Winter storm scenario: 1 reason why this La Niña could bring a brutal storm to Michigan

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I wrote twice recently about this coming winter. We expect a rare weather pattern that could put Michigan on an active storm track.

This winter will be the third consecutive winter with La Niña conditions. A La Niña is when much of the Pacific Ocean along the equator from South America to Indonesia has colder than normal surface waters.

Since our storm systems typically originate over the ocean, this change in water temperatures ultimately affects the storm’s path over the United States.

NOAA long-range forecasters say the third La Niña winter may have an even stronger connection to an active storm track for Michigan, compared to the first two La Niña winters in this rare three-year period.

We may use the terms “jetstream” and “storm track” interchangeably. The jetstream is the fastest stretch of strong winds blowing up to about 30,000 feet in the atmosphere. The centers of storm systems are produced under the strong winds of the jetstream.

So if La Niña changes the mean position of the jetstream, it will also change the storm’s track.

The December to February forecast clearly shows how NOAA forecasters believe the storm’s track will be over Michigan.

The track of winter storms could shift north and west this winter, putting Michigan near the center of storm tracks. (Mark Torregrossa | MLive)

Forecasters say they’ve discovered that the third year of La Niña may have a jet stream that stays west of the Appalachian Mountains. Typically, as you can see in my graph above, the most dominant mid-winter storm track is a track in the Atlantic Ocean. This causes storm centers to rapidly intensify and then move up the East Coast. In this type of typical storm track, the widespread winter weather shield misses Michigan to the east.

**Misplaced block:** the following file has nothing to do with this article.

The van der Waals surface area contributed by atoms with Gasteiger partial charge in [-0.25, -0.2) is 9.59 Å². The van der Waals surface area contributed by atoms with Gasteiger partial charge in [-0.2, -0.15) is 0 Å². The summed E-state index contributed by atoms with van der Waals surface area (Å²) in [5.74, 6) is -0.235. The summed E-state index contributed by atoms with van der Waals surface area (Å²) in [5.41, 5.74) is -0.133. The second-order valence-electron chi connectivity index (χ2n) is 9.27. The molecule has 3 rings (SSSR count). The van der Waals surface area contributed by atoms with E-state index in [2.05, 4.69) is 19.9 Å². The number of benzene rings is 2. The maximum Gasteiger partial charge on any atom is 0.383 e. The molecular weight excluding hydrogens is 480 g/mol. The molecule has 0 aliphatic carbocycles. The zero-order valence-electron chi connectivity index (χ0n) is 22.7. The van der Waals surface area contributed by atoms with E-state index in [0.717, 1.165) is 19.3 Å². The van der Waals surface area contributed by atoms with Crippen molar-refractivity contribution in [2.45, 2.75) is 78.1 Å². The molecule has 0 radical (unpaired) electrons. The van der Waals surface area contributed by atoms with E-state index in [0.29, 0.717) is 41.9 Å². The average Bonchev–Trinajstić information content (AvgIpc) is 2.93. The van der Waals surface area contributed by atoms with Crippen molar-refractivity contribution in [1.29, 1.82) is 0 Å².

If the storm’s track shifts northwest this winter, Michigan could fall right into the center of the high humidity. The long range forecast for this winter points to a north and west shift in Michigan.

This does not mean that every storm system would be a huge snowstorm. This means that Michigan could have several very large areas of precipitation with high humidity by winter standards. A storm system I’m talking about could produce half an inch of moisture to 2 inches of moisture from extreme southeastern Michigan to western UP. So we would all have to deal with significant weather conditions. If the center of the storm moved over the Detroit area, southeastern Lower Michigan could see heavy winter rain, while central Lower has an ice storm and northern Lower and the UP have a snow storm. If the storm’s track is far south in northern Ohio, Michigan could experience snow and ice.

There could be two or three such storms this winter.

There are a few other things NOAA forecasters pointed out to me.

They estimate that the strongest connection to this storm pattern will occur in late winter and what some might call spring – February, March and April. So they warn us that this winter could drag on for some.

They also say this model could have wild temperature swings with a few weeks to a month of warmth after a spell of cold, snowy weather. That means we can get enough break from the harsh winter conditions that winter won’t be so long for some Michiganders.

All the scenarios the National Weather Service is talking about right now could make this winter one where you really have to keep an eye out for storms with me.

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